CVC §23140 states that it is unlawful for anyone 21 years of age or younger to operate a motor vehicle with a BAC of .05% or higher. This criminal offense is known as “underage DUI.”
In most cases, police officers confirm underage DUI with a post-arrest DUI chemical test. The test may be a blood or breath test. The implied consent laws apply to a test refusal by an underage driver. Refusing a chemical test for a lawsuit DUI arrest results in a one-year driver’s license suspension.
The penalty for underage DUI does not result in jail time. However, punishment for a first-time underage drinking and driving conviction include:
The police department may impound the driver’s vehicle for a minimum of five days if they have prior DUI convictions and their BAC was .10% at the time they were arrested (or they refused to take a chemical test).
An underage driver might be charged with “adult” DUI if their BAC was .08% or higher or the driver’s ability to operate the motor vehicle was impaired by alcohol. If there were no injuries or aggravating, the minor faces penalties for a first-offense DUI misdemeanor. Those penalties include:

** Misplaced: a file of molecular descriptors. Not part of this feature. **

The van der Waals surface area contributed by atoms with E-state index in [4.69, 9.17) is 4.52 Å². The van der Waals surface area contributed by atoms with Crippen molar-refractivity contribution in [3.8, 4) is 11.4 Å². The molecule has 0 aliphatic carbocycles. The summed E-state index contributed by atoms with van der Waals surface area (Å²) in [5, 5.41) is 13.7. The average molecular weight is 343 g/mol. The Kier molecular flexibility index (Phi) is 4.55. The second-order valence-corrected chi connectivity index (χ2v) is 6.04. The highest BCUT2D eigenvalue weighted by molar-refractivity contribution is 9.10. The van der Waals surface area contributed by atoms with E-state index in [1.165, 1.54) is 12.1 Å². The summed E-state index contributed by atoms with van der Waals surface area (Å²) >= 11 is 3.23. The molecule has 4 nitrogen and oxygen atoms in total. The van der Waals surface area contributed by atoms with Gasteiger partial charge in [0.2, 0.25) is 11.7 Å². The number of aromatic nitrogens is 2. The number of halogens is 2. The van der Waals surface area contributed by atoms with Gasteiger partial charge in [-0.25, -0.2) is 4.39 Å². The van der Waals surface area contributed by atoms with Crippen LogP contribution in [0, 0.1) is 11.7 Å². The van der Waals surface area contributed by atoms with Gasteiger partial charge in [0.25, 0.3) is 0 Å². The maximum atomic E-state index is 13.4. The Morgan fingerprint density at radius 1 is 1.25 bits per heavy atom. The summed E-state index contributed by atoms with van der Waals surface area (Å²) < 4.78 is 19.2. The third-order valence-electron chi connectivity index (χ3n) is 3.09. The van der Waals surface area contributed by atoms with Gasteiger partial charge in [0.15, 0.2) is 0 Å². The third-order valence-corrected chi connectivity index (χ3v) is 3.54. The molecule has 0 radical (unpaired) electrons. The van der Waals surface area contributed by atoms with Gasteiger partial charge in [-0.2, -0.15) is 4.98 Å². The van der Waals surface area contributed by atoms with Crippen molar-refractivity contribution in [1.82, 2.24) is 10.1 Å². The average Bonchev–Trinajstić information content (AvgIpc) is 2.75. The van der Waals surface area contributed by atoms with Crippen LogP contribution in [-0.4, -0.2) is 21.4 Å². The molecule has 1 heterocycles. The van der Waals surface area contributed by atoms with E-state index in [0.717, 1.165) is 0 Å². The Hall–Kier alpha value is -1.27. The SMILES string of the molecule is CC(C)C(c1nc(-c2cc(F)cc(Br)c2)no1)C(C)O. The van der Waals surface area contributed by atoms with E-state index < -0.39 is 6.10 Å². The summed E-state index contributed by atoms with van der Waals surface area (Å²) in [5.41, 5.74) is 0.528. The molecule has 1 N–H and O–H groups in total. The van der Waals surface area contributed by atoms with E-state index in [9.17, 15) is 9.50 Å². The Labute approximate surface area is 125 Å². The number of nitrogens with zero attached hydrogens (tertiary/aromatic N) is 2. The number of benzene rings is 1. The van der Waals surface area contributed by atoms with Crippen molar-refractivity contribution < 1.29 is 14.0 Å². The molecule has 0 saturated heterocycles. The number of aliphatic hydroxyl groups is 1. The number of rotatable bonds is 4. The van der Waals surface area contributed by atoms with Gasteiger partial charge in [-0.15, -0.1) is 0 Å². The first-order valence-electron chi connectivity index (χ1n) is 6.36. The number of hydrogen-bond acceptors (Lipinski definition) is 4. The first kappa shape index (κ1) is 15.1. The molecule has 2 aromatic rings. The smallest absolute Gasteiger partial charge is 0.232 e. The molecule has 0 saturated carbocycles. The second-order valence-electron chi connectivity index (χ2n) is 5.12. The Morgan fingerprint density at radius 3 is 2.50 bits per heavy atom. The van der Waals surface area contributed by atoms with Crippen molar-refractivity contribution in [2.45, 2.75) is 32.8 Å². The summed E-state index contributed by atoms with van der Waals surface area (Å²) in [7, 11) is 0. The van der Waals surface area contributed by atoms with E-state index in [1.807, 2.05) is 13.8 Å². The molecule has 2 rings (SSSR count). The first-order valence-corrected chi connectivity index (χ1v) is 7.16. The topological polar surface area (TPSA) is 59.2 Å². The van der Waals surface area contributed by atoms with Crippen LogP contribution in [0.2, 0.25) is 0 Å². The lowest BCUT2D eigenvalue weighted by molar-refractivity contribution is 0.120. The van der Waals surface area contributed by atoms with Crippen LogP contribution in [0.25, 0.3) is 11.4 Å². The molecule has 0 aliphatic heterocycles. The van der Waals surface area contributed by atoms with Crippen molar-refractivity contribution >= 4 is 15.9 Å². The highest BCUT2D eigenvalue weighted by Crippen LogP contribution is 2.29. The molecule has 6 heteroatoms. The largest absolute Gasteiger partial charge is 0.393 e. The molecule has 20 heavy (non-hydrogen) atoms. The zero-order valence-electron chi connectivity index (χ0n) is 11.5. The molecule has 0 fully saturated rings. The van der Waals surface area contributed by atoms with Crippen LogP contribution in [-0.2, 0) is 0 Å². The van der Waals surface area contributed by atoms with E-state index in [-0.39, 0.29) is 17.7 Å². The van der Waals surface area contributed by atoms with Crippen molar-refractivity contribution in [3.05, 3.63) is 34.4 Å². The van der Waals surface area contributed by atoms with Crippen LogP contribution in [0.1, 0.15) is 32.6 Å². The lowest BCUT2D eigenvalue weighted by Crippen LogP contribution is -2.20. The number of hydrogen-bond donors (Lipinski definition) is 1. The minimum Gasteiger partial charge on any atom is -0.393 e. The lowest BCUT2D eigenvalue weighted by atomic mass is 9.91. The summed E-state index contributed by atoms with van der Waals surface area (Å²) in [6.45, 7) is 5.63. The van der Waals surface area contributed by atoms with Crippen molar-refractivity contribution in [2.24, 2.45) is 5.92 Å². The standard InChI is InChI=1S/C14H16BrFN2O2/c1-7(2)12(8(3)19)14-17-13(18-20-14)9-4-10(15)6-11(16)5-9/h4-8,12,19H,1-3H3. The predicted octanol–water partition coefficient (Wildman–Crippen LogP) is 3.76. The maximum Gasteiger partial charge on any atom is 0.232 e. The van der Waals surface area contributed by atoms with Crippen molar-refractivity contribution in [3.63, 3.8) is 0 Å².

The penalties for underage drinking and driving could increase depending on the circumstances of the arrest. For example, if a minor is charged with DUI causing injuries, they could face significant prison sentences if someone dies because of a DUI accident. An adult DUI conviction stays on a minor’s driving and criminal records for ten years.
If your child is charged with underage DUI, talk with an experienced California DUI defense attorney. There could be one or more defenses that could result in the DUI charges being dismissed or reduced.
As with adult DUI charges, one or more defenses may apply in your case. Your attorney investigates the circumstances surrounding your DUI arrest to identify problems with the prosecution’s case. Your attorney also obtains copies of the evidence the state has against you to determine the validity of the evidence.
Potential defenses to underage drinking and driving include, but not be limited to:
A police officer must have a reasonable suspicion that a violation of law was taking place to make a traffic stop. Likewise, the officer must have probable cause to make an arrest. For example, pulling a teenager over solely for driving late at night or in a specific neighborhood may not be a legal traffic stop.